1
$\begingroup$

I know that if $Z \sim \mathrm{N}(0,1)$, then $Z^2 \sim \chi^2_1$.

  1. Is the converse true: if $X\sim \chi^2_1$ is the square of a random variable $U$, then $U$ is necessarily standard normal? I think it is false, but it seems my professor thinks it is true. For example $U = |Z|$ is not standard normal, but $U^2 = |Z|^2 = Z^2= X$, seems (to me) a chi-square random variable. What is the truth?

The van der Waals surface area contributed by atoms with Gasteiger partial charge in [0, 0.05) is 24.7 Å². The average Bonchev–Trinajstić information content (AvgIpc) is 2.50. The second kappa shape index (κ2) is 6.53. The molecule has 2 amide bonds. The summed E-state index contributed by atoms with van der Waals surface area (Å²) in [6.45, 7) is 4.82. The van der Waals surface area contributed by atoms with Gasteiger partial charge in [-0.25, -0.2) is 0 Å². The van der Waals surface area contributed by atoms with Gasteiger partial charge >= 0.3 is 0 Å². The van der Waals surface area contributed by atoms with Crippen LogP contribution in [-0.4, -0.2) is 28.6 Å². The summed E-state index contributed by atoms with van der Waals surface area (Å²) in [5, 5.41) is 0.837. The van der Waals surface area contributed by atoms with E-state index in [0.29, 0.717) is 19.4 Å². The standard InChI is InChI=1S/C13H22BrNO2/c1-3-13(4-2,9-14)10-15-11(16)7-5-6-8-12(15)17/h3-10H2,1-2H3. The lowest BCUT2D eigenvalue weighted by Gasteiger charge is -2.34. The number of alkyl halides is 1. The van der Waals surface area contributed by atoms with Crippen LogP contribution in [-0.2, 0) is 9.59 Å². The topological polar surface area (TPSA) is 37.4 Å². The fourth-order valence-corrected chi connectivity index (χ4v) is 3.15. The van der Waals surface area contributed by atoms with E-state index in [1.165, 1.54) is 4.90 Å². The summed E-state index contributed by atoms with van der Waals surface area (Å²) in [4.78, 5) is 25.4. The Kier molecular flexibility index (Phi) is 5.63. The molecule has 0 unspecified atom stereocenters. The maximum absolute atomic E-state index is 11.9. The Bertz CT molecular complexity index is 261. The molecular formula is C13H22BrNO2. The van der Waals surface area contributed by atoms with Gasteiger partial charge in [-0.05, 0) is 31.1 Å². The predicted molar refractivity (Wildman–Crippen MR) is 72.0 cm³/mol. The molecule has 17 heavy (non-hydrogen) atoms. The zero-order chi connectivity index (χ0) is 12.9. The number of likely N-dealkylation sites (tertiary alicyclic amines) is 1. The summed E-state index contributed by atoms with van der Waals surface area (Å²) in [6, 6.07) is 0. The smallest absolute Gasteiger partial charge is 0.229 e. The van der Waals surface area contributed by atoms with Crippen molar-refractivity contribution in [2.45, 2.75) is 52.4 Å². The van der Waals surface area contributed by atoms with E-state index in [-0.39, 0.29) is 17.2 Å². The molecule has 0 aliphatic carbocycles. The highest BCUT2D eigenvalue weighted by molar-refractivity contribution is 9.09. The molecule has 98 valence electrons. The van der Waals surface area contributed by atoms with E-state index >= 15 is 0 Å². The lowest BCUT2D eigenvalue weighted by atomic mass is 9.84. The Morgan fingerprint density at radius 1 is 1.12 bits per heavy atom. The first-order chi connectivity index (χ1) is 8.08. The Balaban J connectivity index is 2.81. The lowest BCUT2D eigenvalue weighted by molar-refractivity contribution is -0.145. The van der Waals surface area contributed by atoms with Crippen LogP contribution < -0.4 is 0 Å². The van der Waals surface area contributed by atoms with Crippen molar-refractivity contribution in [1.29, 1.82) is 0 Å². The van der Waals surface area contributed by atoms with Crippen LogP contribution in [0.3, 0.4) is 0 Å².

2. Are $|Z|$ and $Z$ the only (real) random variables which square to $Z^2$?

$\endgroup$

1 Answer 1

1
$\begingroup$

Your counterexample seems correct to me. You can even do $U=ZW$ where $Z \sim N(0,1)$ and $W$ is some random variable that takes values $1$ and $-1$.

$\endgroup$
1
  • $\begingroup$ though that generalisation is only interesting when there is a dependency between $Z$ and $W$. So the answer is to (2) is "No" $\endgroup$
    – Henry
    Commented Dec 15, 2017 at 22:22

You must log in to answer this question.

Not the answer you're looking for? Browse other questions tagged .